Favorite thing to do with your kids?
Going to the Natural History Museum to see dinosaurs.
That is fun. Although the eight-month-old probably won’t take much in.
He’ll be okay.
If you had to, what is one thing that you would change about yourself?
I would be taller. I’m 4’11 and it’s hard for me to reach the IV pole sometimes.
I can see how that would be a quality you’d like to change, just a few more inches. The best thing to do on date night?
Go out to a fancy dinner, and sit at the bar where we can look into the kitchen and see them cook. There’s a specific restaurant that we like to do that because it feels fancy, even though you’re sitting at the bar. You can see them cook and it’s fascinating. I love it.
What would you consider to be one of the most important qualities of a parent?
Being intentional with your kids. Seeking out the conversation, starting conversations, and learning more about your kids. They’re all different. Each of my three kids are opposite from each other. We took them out on dates on their birth date of every month. My daughter is born on June 2nd. On the 2nd of every month. Either I or my husband, take her out on a date. On the 11th of every month, my husband and I alternate taking out my son on a date. I’m learning about them.
Last question, if you were 80 years old, what would you tell your children about life that would be the most important thing for them to know to get a head start? Heavy question. That is rapid-fire by the way.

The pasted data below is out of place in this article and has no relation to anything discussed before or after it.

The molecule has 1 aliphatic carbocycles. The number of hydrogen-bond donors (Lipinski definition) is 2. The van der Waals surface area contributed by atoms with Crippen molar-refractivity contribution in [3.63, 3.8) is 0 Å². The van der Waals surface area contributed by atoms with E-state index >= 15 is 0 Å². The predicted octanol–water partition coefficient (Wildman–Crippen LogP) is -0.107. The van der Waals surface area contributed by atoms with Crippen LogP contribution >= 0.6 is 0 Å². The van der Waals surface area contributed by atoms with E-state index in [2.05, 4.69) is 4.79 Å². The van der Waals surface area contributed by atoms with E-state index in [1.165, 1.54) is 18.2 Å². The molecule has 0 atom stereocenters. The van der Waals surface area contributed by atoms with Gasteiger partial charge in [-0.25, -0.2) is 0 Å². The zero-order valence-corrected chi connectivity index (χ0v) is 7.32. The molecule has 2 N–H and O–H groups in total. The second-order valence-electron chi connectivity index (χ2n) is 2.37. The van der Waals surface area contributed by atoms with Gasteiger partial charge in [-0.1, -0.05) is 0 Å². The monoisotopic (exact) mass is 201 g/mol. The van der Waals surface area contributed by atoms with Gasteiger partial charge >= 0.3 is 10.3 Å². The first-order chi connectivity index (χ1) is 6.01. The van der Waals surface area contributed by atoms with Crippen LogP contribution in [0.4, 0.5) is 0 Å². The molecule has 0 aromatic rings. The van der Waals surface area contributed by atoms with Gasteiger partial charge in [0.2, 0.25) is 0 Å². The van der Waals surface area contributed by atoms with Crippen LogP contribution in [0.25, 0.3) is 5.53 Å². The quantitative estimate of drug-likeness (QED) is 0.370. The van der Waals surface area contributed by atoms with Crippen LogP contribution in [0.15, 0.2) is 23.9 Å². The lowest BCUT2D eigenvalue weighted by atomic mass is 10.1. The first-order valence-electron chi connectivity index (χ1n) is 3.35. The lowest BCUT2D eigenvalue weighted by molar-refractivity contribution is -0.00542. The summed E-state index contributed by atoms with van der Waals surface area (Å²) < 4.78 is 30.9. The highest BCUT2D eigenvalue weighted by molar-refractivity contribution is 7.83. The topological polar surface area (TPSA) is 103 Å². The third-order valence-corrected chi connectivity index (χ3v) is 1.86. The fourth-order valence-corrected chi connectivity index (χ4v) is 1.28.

This is not so rapid-fire, probably to manage their finances well. I know that sounds so practically old, but that’s what I’m learning now. Figuring out where to put your money and how to be generous with it too. That not just to save it all and hoard it, but to be generous to the right places.
That’s it for the rapid-fire questions. Thanks, Shaina. You did fantastic.
That wasn’t so rapid for some of those questions.
In 2019, I started a business called Preparented like a prepared parent because I wanted to use my labor and delivery experience and also my experience as a parent to help new parents to feel 100% prepared for parenthood. I teach birth education classes. I also teach breastfeeding classes and newborn care classes. Everyone prepares for their labor day, their day of birth, but not necessarily for after being a parent and how that impacts your relationship with your partner.
Each stage of parenthood, like the newborn stage, is my favorite. I’m one of the weird ones. I love the newborn stage, but even past that. Starting solid food and all these things that you’re not taught as a young adult or an adult. That’s my business., I’m also a lactation consultant. I help new parents in their breastfeeding journeys, as well. In my podcast, I started with one of my coworkers. Her name is Liz. She is a labor and delivery nurse but has been doing this for way longer than me. She’s been a nurse for about 30 years.
What’s Liz’s full name?Figure out where to put your money and how to be generous with it, too. Click To Tweet
It’s Liz Baker Wade. We have a podcast called The Birth Nurses. We talk about our experience as nurses. We’ve also started interviewing people about their experience in the labor and delivery unit. We talk about more behind-the-scenes things of labor and delivery, not necessarily what the patient sees all the time, but what the nurses are going through as well.